Let’s explore a tale of two hires. In a recent interview cycle, two candidates aced their face-to-face interviews and made it to the final round. Then came the project. Each candidate was tasked with designing a content marketing program that would support the company’s future growth. One drafted a well-written, but otherwise bare bones plan in an unformatted Word document. The other asked questions to clarify the assignment, prepared a 20-page overview and identified growth opportunities and gaps in the content marketing program. The second candidate listed possible titles, calls-to-action, keywords and social tactics.
To avoid the headaches and costs of a bad hiring decision, use project assignments during the interview process to let job candidates demonstrate their capabilities instead of just talk about them. Even if a candidate comes with strong blind references from trusted associates or a network, these techniques won’t necessarily reveal whether the candidate can produce high quality work on deadline, according to Kirsten Newbold-Knipp, Research Director, Gartner for Marketing Leaders.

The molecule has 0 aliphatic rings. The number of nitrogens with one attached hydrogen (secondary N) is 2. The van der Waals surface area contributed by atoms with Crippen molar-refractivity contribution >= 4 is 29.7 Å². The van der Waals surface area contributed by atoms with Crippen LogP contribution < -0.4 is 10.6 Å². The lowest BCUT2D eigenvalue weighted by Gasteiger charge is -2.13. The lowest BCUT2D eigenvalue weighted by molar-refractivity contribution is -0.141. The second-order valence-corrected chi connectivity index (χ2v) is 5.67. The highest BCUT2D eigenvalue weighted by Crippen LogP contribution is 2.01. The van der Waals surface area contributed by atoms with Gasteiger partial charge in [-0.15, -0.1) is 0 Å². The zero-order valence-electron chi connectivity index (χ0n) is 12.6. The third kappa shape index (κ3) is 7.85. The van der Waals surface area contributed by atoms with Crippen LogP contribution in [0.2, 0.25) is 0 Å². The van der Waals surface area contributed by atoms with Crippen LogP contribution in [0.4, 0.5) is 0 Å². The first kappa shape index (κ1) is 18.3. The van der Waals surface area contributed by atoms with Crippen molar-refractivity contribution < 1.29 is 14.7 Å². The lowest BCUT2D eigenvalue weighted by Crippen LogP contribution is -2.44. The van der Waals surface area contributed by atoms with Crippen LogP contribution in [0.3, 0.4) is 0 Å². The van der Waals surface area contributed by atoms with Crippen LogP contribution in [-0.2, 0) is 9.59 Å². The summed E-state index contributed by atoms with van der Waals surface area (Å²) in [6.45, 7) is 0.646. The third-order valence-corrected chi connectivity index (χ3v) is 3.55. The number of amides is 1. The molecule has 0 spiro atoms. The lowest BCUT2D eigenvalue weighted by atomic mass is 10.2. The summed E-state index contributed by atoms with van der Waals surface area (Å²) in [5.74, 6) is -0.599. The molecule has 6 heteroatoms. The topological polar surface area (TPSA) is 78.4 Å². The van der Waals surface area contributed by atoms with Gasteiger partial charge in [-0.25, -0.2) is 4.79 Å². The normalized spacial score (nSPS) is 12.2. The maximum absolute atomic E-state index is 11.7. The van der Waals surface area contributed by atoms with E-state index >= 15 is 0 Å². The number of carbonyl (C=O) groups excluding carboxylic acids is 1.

Why is marketing interviewing broken?
Education pedigrees, self-described results and strong references don’t necessarily reveal actual creative, analytical or strategic capabilities or the ability to produce high quality work on time and at scale. After hiring a candidate using traditional interviewing techniques, one marketing director noted “We learned the hard way that interviewing a candidate was not a way to verify that they could ‘do’ the work.” So how can marketing leaders know a candidate can do the work?